Now the third dish that I served for the Wine and Spice Tasting at the Atelier des Vignerons took several tasters by surprise, it was, if I am honest, a little explosive!! So you have been warned if you don’t like the heat reduce the allspice and chilli, if you do, follow the recipe as it is! It is very much a matter of taste as both my husband (English) and the workawayer that was helping me, (Audrey from the USA), loved it and the kick!
I based my recipe on the Food and Wine magazine Jamaican Jerk Chicken recipe, however one of the key changes that I made was the protein, hence the name! Instead of using chicken I went for turkey, firstly because I am lucky enough to live near a really good supplier of both regional and high quality products all produced within the Aude, the Comptoir des Producteurs in Lezignan. They have a great local farm that breeds turkey (unusual for France) and at a good price, which meant even with a small budget I could stick to my high standards of quality produce rather than being forced to buy cheap, battery farmed chicken due to budget constraints. This change of meat was actually no bad thing as turkey is a darker meat and worked better than the chicken did, as the richer meat stood up to the bold flavours. I also needed the meat to be off the bone for ease and mess purposes at a stand-up tasting, but at home you could use high welfare chicken thighs which would work equally well, just provide finger bowls!!
35 x 2 piece skewers
1.250kg of boneless turkey ( I bought a rolled turkey roast, see above to replace with chicken thighs if you prefer)
1 large roughly chopped onion
4 large spring onions, roughly chopped, including green parts
2 habenero chillies – mmm maybe just go for the one they were very hot!!
4 large garlic cloves
1 heaped tablespoon of Chinese 5 spice powder
1.5 tablespoons of Jamaican Allspice berries roughly ground in a pestle and mortar (you have been warned!)
1 heaped tablespoon of coarsely ground black peppercorns
3 tsp dried thyme
2 tsp of sea salt
200ml soy sauce
2 tbsp olive oil
Squeeze of fresh lime
If you are making skewers chop your turkey into bite size pieces, roughly 2cm long. If you are using a whole chicken, spatchcock it, thighs can be left as they are. Put the meat aside. In a food processor add all the ingredients except the turkey, soy sauce and olive oil. Process until a coarse paste is formed. Whilst running the food processor on slow add the soy sauce and oil in a slow and steady stream until the marinade is throughly combined. Transfer the meat and the marinade to a Tupperware with a lid and ensure that the meat is completely coated in the marinade. Pop the lid on and leave the flavours to evolve overnight, (this can be made two days in advance if using very fresh meat).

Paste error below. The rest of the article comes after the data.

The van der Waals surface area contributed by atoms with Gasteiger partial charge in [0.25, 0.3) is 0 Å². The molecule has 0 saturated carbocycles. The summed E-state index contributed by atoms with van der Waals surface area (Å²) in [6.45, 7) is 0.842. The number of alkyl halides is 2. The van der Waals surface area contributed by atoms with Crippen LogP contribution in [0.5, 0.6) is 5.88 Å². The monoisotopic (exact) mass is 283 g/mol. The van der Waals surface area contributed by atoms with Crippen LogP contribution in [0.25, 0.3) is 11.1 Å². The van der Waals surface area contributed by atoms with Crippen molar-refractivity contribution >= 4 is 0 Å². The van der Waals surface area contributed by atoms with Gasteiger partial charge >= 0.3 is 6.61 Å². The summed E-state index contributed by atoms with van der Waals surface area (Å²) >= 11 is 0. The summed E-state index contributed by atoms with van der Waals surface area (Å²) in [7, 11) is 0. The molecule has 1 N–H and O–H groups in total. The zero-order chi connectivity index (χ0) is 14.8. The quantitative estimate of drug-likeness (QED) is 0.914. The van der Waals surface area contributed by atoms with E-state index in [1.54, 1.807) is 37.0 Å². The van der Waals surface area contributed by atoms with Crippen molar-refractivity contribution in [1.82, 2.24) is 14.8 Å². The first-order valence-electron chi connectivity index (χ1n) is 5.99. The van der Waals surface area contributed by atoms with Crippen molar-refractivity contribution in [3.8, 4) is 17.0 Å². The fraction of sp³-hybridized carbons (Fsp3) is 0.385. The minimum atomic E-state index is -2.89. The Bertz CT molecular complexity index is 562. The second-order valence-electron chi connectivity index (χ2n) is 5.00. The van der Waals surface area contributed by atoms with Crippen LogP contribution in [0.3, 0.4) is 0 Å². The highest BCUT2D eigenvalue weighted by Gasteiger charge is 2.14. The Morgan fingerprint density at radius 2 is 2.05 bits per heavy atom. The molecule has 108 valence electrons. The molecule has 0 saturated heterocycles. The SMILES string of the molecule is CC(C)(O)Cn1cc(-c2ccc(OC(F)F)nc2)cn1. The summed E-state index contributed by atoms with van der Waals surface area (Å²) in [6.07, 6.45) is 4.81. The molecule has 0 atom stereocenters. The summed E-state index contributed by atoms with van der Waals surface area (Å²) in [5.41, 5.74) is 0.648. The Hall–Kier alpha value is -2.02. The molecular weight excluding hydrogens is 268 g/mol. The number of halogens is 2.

Remove from the fridge and bring to room temperature before cooking. Because I was doing such a large quantity of small skewers I cooked mine on a hot plancha inside, it created a lot of smoke so best to open all windows and doors! If you are using larger pieces of meat or bigger skewers, cook on a wood fired barbecue to get an authentic charred flavour. The small pieces of turkey only took 3 – 4 minutes on a very hot griddle, good quality meat does not need to be overcooked and remember the meat will continue to cook in its own heat when removed from the pan.
To serve at the tasting I waited for the meat to cool and then thread two pieces onto a cocktail skewer. If you were going to cook these on a barbecue using wooden skewers remember to soak them in water first so that they don’t catch fire! I then served them warm with a drizzle of olive oil and a squeeze of fresh lime juice.
I found I had roughly 4 tbsp of the marinade left over so I used it to marinade a whole chicken which I spatchcocked and cooked on the barbecue that weekend. Delicious!
Now the Jamaicans would most likely enjoy a Red Stripe beer or a rum cocktail with this but I am a wine lecturer and the point of the evening was to match spicy food with different Languedoc-Roussillon wines, so no rum punch for me! It is a challenge to find the perfect match for such bold flavours and fiery heat. Firstly what doesn’t work; red wines were not going to be my jerks friend here the tannins would be too astringent with such heat and oak would turn bitter in the face of such spice. A full flavoured rosé wine with some residual sugar could have worked but it was early March and it was raining and cold, so not really rosé weather! So white it was and this time I turned to a classic white variety for pairing with spicy food, however one that I usually don’t rave about as it tends to lack the acidity required, Gewürztraminer! This one heralds from the Limoux hills in the village of Cépie, the Domaine Bégude Secret de Sud. This organic English owned domaine, (opposite Rives-Blanques, the domaine that produced the Chenin blanc which I partnered with the fishcakes), was the first to produce a Gewürztraminer in the region. Thanks to the high altitude and cool nights it retains a vibrant freshness. With plenty of perfumed spice and floral character on the nose and a slight off-dry character to calm the heat. Due to its pungency I find that this is a variety that always divides opinion, and this tasting was no exception!